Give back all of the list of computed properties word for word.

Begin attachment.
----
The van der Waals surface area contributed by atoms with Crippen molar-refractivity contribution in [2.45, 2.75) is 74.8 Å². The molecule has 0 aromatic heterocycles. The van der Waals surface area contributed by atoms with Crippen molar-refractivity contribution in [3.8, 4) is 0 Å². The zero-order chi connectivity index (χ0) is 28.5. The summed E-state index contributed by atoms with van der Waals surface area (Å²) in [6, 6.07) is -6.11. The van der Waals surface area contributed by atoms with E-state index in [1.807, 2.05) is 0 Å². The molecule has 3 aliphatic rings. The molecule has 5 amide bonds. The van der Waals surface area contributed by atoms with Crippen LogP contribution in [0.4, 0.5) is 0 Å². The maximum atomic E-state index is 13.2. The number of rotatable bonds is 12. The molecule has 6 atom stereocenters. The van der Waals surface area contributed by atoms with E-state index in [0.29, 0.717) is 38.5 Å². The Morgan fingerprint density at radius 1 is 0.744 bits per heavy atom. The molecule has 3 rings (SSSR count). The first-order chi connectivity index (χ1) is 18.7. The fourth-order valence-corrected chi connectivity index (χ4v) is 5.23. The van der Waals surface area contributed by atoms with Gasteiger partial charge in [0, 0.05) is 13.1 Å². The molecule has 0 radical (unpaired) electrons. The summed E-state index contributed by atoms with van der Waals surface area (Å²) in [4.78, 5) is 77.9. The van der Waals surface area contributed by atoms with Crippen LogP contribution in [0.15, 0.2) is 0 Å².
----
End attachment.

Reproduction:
The van der Waals surface area contributed by atoms with Crippen molar-refractivity contribution in [2.45, 2.75) is 74.8 Å². The molecule has 0 aromatic heterocycles. The van der Waals surface area contributed by atoms with Crippen molar-refractivity contribution in [3.8, 4) is 0 Å². The zero-order chi connectivity index (χ0) is 28.5. The summed E-state index contributed by atoms with van der Waals surface area (Å²) in [6, 6.07) is -6.11. The van der Waals surface area contributed by atoms with E-state index in [1.807, 2.05) is 0 Å². The molecule has 3 aliphatic rings. The molecule has 5 amide bonds. The van der Waals surface area contributed by atoms with Crippen LogP contribution in [0.4, 0.5) is 0 Å². The maximum atomic E-state index is 13.2. The number of rotatable bonds is 12. The molecule has 6 atom stereocenters. The van der Waals surface area contributed by atoms with E-state index in [0.29, 0.717) is 38.5 Å². The Morgan fingerprint density at radius 1 is 0.744 bits per heavy atom. The molecule has 3 rings (SSSR count). The first-order chi connectivity index (χ1) is 18.7. The fourth-order valence-corrected chi connectivity index (χ4v) is 5.23. The van der Waals surface area contributed by atoms with Gasteiger partial charge in [0, 0.05) is 13.1 Å². The molecule has 0 radical (unpaired) electrons. The summed E-state index contributed by atoms with van der Waals surface area (Å²) in [4.78, 5) is 77.9. The van der Waals surface area contributed by atoms with Crippen LogP contribution in [0.15, 0.2) is 0 Å².